Boxing: Erislandy Lara

Oscar De La Hoya didn't think fighting the Cuban, who might well be, on any given night, one of the five best boxers on the planet, was the best plan of attack. But Oscar, the president of Golden Boy Promotions, was convinced that a Canelo Alvarez-Erislandy Lara fight was needed when Canelo told him he wanted it.

My fans want it, I want it, make it happen, said the 23-year-old Mexican to Oscar. Team Golden Boy and Team Lara hashed it out.

The scrap, which is seen as a 50-50 faceoff in many circles, unfolds July 12 at the MGM in Las Vegas, on pay-per-view, produced by Showtime.

The principals appeared on Thursday in NYC, at the Hard Rock in Times Square, to bang the drums for the squareoff, which will be contested at 154 pounds.

Canelo owns a sort of throwback, cowboy-style countenance isn't prone to being effusive, or facially demonstrative. He told fans --it was an open event, with most of the persons off the street there to see the 43-1-1 hitter -- that he took this fight because the fans asked for it. Lara lobbied hard for it, taking to social media to needle the redhead. "Lara has talked a lot, [to the fans] you guys asked for the fight, and here it is," he said. "What you guys ask from me, I will give you."

[+] EnlargeErislandy Lara and Austin Trout
Elsa/Golden Boy/Golden Boy/Getty ImagesErislandy Lara beat Austin Trout in a landslide decision in their WBA Interim Super Welterweight title fight at Barclays Center.
Lara, who owns a 19-1-2 record, came off as exceedingly confident in NYC. Makes sense, seeing as how he handled Austin Trout, his last opponent, with more ease than Canelo did when they clashed. Lara, age 31, who grew up in Cuba and jumped ship a few years ago, beat Trout in Brooklyn in December. Canelo's UD12 over Trout, eight months earlier, featured narrower scorecards. Alvarez looked crisp and nasty, like a landshark with gloves on, in his last outing, against Alfredo Angulo on March 8 (TKO8 win). He likes how he dispatched Angulo in snarlier fashion than did Lara, when the Cuban met Angulo, in June 2013, as Lara was sent to the mat twice in that TKO10 win.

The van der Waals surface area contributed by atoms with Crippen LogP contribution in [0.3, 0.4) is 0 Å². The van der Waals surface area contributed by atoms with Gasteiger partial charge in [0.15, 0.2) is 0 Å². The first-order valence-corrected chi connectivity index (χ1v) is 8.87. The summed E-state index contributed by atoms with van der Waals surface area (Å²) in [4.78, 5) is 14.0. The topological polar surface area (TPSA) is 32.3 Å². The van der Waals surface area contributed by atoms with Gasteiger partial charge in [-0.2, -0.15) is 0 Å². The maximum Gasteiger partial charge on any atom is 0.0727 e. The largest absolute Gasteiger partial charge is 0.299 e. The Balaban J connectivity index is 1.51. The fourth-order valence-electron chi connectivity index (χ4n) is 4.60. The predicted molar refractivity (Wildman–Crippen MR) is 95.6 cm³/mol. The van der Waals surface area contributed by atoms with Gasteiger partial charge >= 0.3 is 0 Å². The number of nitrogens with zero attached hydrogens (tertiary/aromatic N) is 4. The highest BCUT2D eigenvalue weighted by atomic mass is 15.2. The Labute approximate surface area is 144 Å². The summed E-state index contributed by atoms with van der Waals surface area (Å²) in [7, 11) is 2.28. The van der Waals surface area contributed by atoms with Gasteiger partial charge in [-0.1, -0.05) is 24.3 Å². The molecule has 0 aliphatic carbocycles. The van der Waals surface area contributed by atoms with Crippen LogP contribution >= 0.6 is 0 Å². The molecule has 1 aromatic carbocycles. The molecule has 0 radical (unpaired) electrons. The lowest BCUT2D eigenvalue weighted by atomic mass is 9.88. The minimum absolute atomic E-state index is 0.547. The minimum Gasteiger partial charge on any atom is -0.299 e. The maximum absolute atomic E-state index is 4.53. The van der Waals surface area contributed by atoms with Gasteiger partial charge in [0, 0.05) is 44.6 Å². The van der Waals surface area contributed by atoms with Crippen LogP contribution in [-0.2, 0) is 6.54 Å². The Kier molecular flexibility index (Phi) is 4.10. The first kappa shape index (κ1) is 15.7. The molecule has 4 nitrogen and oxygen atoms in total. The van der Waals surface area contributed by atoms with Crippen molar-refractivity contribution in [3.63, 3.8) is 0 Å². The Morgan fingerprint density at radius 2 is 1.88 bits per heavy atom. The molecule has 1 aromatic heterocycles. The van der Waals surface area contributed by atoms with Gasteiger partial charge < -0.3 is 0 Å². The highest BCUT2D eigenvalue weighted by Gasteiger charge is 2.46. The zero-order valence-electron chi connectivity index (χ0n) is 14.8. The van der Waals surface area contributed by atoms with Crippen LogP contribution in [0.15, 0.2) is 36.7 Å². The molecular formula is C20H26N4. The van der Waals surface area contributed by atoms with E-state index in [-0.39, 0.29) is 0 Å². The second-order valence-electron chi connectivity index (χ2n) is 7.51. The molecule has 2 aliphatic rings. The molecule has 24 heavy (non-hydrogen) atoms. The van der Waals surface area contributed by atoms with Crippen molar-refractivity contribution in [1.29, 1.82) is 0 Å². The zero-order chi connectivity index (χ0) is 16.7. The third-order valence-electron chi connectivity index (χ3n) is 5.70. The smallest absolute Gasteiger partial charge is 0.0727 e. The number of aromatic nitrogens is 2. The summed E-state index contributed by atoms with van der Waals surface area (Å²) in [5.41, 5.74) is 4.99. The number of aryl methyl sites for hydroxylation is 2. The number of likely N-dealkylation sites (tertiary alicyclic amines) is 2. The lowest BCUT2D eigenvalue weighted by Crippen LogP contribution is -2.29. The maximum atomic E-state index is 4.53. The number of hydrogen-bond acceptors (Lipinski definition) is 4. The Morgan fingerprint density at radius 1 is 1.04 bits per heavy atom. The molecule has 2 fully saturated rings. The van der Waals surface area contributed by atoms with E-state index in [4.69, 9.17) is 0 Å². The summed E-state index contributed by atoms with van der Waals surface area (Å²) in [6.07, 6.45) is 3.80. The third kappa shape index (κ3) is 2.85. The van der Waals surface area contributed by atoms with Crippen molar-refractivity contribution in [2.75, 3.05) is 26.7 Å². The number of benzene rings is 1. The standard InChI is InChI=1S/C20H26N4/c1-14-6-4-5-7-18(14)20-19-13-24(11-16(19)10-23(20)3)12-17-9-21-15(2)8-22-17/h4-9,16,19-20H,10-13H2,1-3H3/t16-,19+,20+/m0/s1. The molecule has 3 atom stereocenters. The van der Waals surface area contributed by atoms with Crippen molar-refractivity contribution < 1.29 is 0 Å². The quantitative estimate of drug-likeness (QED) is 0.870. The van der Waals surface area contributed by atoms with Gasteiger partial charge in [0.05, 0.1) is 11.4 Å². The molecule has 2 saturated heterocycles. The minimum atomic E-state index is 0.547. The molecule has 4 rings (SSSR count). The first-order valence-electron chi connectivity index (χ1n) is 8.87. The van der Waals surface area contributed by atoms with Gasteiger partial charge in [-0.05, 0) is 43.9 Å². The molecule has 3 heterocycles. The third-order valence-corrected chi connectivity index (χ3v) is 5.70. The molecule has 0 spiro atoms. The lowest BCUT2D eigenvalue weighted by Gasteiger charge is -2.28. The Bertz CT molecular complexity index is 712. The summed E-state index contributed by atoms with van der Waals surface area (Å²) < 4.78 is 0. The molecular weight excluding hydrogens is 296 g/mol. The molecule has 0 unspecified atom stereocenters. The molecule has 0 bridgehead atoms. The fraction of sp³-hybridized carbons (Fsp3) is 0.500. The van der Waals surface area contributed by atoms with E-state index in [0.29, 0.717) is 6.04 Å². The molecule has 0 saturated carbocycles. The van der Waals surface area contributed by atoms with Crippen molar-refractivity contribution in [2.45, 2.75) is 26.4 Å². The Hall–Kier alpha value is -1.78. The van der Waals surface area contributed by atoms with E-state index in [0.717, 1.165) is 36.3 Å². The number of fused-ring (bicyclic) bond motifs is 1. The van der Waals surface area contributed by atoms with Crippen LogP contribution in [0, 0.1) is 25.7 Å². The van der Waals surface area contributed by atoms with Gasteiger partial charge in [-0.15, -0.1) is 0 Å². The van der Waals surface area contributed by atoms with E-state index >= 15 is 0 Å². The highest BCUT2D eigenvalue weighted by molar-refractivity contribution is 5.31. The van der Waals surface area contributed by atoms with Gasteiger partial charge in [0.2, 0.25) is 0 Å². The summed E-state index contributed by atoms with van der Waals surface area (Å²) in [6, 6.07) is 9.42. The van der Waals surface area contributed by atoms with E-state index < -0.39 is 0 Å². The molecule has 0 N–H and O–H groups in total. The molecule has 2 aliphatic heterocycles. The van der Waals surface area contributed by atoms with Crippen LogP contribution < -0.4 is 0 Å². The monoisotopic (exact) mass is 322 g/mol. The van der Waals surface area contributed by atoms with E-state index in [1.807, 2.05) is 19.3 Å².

Lara is calling himself "The American Dream" these days. He's enjoying life in Texas, as his bouts gets more high-profile, his paydays get beefier, and he comes within sniffing distance of a Floyd Mayweather fight. (Though I'd be extremely surprised if Mayweather signed off to fight such a specimen, with that considerable set of technical chops.) Lara, through interpreter/promoter Luis de Cubas told me he expects to down Canelo, who had little luck trying to decipher "Money" last September, and then he desires a test against Mayweather.

He talked some decent trash in NYC, including this line: "I came from Cuba where I fought the best. I earned this in the ring, fighting the best in the division, not on a Mexican street corner."

A lot of smart folks I talk to echo what Oscar said. They think Lara is a high-risk, low-reward situation for Canelo. But props to the Mexican -- he is a takes-on-all-comers type, and in this day and age, where so many guys are businessmen first, and ultra-competitors second, that deserves hearty back slaps.

Lara vs. Trout: 'They both hate each other'

December, 3, 2013
12/03/13
7:44
PM ET
With four title fights on the card, the Saturday slate at Barclays is the most packed fight yet at the arena, which offered boxing for the first time on Oct. 20, 2012. The vacant WBA junior middleweight faceoff between Erislandy Lara, a Cuban fighting out of Texas, and New Mexico's Austin Trout, features some pretty high stakes, according to Lara's trainer, Ronnie Shields, apart from that crown.

With Floyd Mayweather signaling that he'll be campaigning at 147 pounds, the 154 pound hood is ripe for a takeover. The winner of this Lara-Trout bout, Shields told me, is in the mix big-time to get a scrap with Canelo Alvarez, the Mexican phenom who impressed fight folk with the intensity of devotion his fans showed in his last two bouts, a win over Trout and a loss to Mayweather. "Both guys have to make a statement," Shields told me at a fighter workout for press held at Gleason's in DUMBO on Tuesday afternoon. "With Floyd going to welter, someone has to step up and face Canelo. A win might force that."

No surprise, Shields likes his guys' chances to get his hand raised. "Lara told me he wants to punish Trout," he said. "These guys don't like each other. Lara wants to knock him out, and nobody's ever done it." Shields said he'd like Lara to take away Trout's jab, and be busier than him.

"It'll be a good fight, a technical fight, but Lara will show some different things than we've seen before," he said. "He's a little more angry. They both hate each other."

Shields, who has worked with Pernell Whitaker and Evander Holyfield, said he doesn't worry that his guy loses composure in trying to remove Trout's head from his shoulders. With the immense experience gained fighting in the highly structured and competitive Cuban amateur system, he said, there's little to no danger Lara leaves himself open for a vicious counter because he gets overanxious in his quest for a conclusive stoppage in his favor.

Lara enters at 18-1-2 with 12 KOs. He hit the deck twice in his last outing, a TKO10 win over Alfredo Angulo on June 8. Trout enters at 26-1 (14 KOs).

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